Mr Luke Lyons — “I wonder such an objection has been made. — There is no part of Ireland which has greater facilities for an abundant supply of such provisions as will be wanted for the workhouse. I will engage to supply all that will be wanting, for the next seven years, on as moderate terms as can be obtained any where in the county, and will give ample security for the fulfilment of the contract. And there are other merchants in Erris, equally willing to enter into the same engagement. He also talks of the want of mills here. I shall only say, that if there be a demand for meal, there will be no want of mills. They will be erected in sufficient time to prevent the necessity of sending elsewhere (great cheers, and cries of bravo, that’s a gagger.)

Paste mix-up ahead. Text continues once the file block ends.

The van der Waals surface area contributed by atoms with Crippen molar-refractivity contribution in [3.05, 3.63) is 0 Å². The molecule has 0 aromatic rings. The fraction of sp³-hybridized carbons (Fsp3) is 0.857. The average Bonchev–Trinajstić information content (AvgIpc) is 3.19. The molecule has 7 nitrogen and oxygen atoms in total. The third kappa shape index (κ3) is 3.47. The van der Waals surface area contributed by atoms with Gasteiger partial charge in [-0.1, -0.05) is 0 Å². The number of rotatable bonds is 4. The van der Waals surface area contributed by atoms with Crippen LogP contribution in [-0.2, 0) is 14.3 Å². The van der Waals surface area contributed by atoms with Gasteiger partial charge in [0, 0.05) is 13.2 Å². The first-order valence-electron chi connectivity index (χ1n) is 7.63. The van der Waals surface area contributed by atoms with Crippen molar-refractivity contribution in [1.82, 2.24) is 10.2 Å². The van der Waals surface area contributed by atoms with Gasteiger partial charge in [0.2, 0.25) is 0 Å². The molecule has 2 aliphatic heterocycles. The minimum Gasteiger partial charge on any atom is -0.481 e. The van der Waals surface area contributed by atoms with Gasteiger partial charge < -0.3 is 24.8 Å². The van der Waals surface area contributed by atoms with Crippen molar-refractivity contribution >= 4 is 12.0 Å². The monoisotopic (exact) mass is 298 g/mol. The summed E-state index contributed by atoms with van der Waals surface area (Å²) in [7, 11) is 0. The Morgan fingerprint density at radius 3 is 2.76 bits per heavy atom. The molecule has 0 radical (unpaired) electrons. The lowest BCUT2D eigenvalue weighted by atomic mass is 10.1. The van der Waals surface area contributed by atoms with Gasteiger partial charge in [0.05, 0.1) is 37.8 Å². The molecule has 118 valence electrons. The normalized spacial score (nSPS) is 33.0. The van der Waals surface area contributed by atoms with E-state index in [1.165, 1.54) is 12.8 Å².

Mr J. O’Donel: If it becomes once apparent that there will be a remuneration for an outlay on Mills, you will have them in abundance — and in my humble opinion the erection of the workhouse within this barony will eventually have the effect, not only of calling mills into existence, but also of creating a home market for the sale of our surplus provisions; instead of being obliged, as at present, to send them to Westport and elsewhere at considerable loss. The editor says that paupers could not be conveyed to Newport in five or six hours. Now I would ask him, if Newport be so plentiful, and the time of passage so short, could we not have provisions down as quickly as we could convey paupers up? And will not the workhouse itself create a market if there were none before in the country? But on every day in the week potatoes may be had at the crane in Belmullet, and the only thing we have to regret is that the demand does not equal the supply. The truth is, after all, we would gladly do without the poor law altogether until it is seen how it will do elsewhere — but if it be forced upon us, who will be more cautious in taxing the people? The landlord, who has a direct interest in the opulence and solvency of his tenantry — and the tenant who is anxious for his own personal happiness and the property of his family? Or the stranger who is not bound to the people of this district by any such endearing ties, and whose feelings must flow in an adverse channel? — The editor talks of the danger of giving power to seven or eight persons in Erris to tax the entire barony. Now what security can he give that it will no be more dangerous to entrust the taxation to his committee of twenty-one? Let the tax be what it may, if the workhouse be in Erris, the sum will flow brisk on the contributors — but let us be once united to Newport, and our money will pass away like yesterday, never to return. The people at large will exclaim against the impost and discaution, and agitation will prevail throughout the country (vast applause). I have to apologise, Sir, far adding mine to the many interruptions you have already experienced — but the objections of the Constitution are so perfectly ridiculous that I could not longer contain myself — and I know that an interruption will put you out of the thread of your discourse (cheers). Dr Lyons — The more we have of such interruptions the better. They are the honest expression of your indignation at this monstrous attempt to subject us to the controul of a party with which there is not even a good pretence to connect us at all -and if we are only to have a choice of evils, and that, notwithstanding the peculiar claims of Erris to particular indulgence, we must submit to be joined with some other district. Then Ballina should, by all means, have the preference — for notwithstanding the assertion that the passage to Ballina is tedious and dangerous, it is in every way, by land or water, more accessible to us than the decayed village of Newport (hear, hear, no union with either). Yes, I say so too — let it be in Erris or nowhere — but it is right to let the Newport folk know that if we were bound to make a choice, Ballina would have a decided preference (cheers). Having thus got through this farrago of misrepresentations, every one of which I have fairly placed at the door of the editor and his party, I beg to observe in conclusion that in charging them with interested motives, it was not my intention to impute any thing dishonorable. It is not because they wished to serve themselves at the expense of this district, that I blame them, but because they went covertly to work, and forestalled, if I may so speak the opinions of the Assistant Commissioner, and because they have recourse — not to facts and legitimate arguments but to misrepresentations and ridiculous sophistry. I trust the proceedings of this day will teach them to be more cautious in future, and prevent them from attempting any further trespass on the feelings of the inhabitants of Erris. Dean Lyons then sat down amidst the most enthusiastic cheering of the assembled multitude.